It has been proposed that gamma oscillations in the OB depend on MC STOs [28, 33]; however, in the PING framework, the pyramidal (excitatory) neurons generally do not exhibit resonance. We therefore asked whether and how MC STOs contribute to the robustness, power, and regularity of gamma coherence and spike synchronization in the active OB network. To investigate this, we first removed STOs from model MCs and examined the effect of this change on network dynamics. Specifically, STOs were eliminated by replacing the persistent sodium current (INaP) in all MCs of the network with ohmic cation currents scaled to maintain the same MC firing rates under the same current injection levels (Fig 5A and 5B; [39]). The cation current was modeled as ICAT = gCAT(vECAT), where gCAT = 0.26 mS/cm2 and ECAT = 0 mV. Under this manipulation, the power and regularity of odor stimulus-induced network gamma were substantially reduced and sLFP oscillations became less coherent, as evidenced by reduced persistence in the autocorrelogram and a lower, flatter peak in the power spectrum (compare Fig 5C with Fig 5D). An examination of membrane potential timeseries from two pairs of MCs revealed that, although MCs without intrinsic STOs could still display subthreshold voltage fluctuations owing to phasic inhibition from granule cells, these fluctuations had smaller amplitudes and were much less regular compared with intact STOs in control cells (compare Fig 5E with Fig 5F). MC spikes also became less synchronized with one another in the absence of intrinsic STOs (compare Fig 5E with Fig 5F, bottom panels), although the mean odor-evoked MC firing rates were essentially identical (Control: 14 Hz; STO removed: 13.2 Hz). Finally, the synchronization index (SI) was reduced from 0.64 in controls to 0.53 when STOs were removed. Hence, MC resonance contributed substantially to the integrity and regularity of coherent gamma oscillations in the active OB network, even when the intrinsic STO frequency was superseded by the PING-like mechanisms of the network frequency (see below). The added stability and robustness of OB gamma oscillations contributed by these MC resonance properties resembles the advantages of resonance-induced gamma (RING) oscillations [57], with the important distinction that RING is described for resonant inhibitory interneurons, whereas in the OB network it is the excitatory principal neurons that are resonant. The mechanism of OB oscillations can be described as pyramidal resonance interneuron network gamma (PRING), thereby acknowledging the PING-like properties of the activated gamma oscillation as well as the additional properties afforded by MC resonance.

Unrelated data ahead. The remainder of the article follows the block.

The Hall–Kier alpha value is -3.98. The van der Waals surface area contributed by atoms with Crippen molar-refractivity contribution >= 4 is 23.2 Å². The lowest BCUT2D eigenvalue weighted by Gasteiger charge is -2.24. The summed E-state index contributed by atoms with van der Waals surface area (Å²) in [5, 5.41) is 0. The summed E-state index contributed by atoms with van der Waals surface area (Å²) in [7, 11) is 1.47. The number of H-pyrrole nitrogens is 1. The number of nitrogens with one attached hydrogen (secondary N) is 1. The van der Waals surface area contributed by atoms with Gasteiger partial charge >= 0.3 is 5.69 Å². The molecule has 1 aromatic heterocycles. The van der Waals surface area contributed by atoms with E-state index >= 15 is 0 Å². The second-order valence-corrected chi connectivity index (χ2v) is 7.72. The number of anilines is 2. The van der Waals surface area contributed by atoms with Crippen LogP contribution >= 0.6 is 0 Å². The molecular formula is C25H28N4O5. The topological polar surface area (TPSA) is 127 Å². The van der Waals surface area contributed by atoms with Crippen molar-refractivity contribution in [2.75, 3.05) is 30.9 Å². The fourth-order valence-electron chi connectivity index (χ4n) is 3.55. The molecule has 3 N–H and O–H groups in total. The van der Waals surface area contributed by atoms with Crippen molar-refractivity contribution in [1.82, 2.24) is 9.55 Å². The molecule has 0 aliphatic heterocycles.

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Fig 5. Removing MC STOs impairs OB gamma oscillations.

A: Voltage response of an isolated MC model cell to a 0.2 nA current injection (top) and an expanded view of the STOs (bottom) under control conditions. B: As in A, but after MC STOs were removed. C: Simulated LFP (top) during odor presentation, with autocorrelation (middle) and frequency power spectrum (bottom) under control conditions (same as Fig 2B). D: As in C, but after MC STOs were removed. E: Voltage responses of two pairs of MCs under control conditions. F: As in E, but after MC STOs were removed. The MC STOs were removed by replacing the persistent sodium current (INaP) with an ohmic cation current; the conductance of this current was tuned to maintain the same firing frequency.